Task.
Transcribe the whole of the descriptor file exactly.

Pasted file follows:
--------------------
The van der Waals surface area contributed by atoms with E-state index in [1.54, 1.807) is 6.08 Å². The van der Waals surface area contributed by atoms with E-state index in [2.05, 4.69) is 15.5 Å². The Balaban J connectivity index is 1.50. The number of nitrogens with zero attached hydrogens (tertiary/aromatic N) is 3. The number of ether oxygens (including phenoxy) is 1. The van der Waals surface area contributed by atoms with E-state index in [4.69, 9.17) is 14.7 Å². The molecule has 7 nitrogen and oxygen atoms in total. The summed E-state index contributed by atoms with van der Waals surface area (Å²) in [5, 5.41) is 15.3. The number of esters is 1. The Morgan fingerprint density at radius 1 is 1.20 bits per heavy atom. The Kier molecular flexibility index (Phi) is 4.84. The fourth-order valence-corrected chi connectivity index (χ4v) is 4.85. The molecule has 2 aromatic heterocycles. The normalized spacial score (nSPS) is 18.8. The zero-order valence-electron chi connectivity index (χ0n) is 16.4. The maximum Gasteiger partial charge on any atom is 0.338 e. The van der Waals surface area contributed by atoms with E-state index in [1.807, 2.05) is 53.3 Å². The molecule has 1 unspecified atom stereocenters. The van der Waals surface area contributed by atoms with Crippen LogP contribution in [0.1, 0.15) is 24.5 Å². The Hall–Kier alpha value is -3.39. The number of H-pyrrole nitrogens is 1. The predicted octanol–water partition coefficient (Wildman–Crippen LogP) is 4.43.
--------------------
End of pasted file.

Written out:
The van der Waals surface area contributed by atoms with E-state index in [1.54, 1.807) is 6.08 Å². The van der Waals surface area contributed by atoms with E-state index in [2.05, 4.69) is 15.5 Å². The Balaban J connectivity index is 1.50. The number of nitrogens with zero attached hydrogens (tertiary/aromatic N) is 3. The number of ether oxygens (including phenoxy) is 1. The van der Waals surface area contributed by atoms with E-state index in [4.69, 9.17) is 14.7 Å². The molecule has 7 nitrogen and oxygen atoms in total. The summed E-state index contributed by atoms with van der Waals surface area (Å²) in [5, 5.41) is 15.3. The number of esters is 1. The Morgan fingerprint density at radius 1 is 1.20 bits per heavy atom. The Kier molecular flexibility index (Phi) is 4.84. The fourth-order valence-corrected chi connectivity index (χ4v) is 4.85. The molecule has 2 aromatic heterocycles. The normalized spacial score (nSPS) is 18.8. The zero-order valence-electron chi connectivity index (χ0n) is 16.4. The maximum Gasteiger partial charge on any atom is 0.338 e. The van der Waals surface area contributed by atoms with E-state index in [1.807, 2.05) is 53.3 Å². The molecule has 1 unspecified atom stereocenters. The van der Waals surface area contributed by atoms with Crippen LogP contribution in [0.1, 0.15) is 24.5 Å². The Hall–Kier alpha value is -3.39. The number of H-pyrrole nitrogens is 1. The predicted octanol–water partition coefficient (Wildman–Crippen LogP) is 4.43.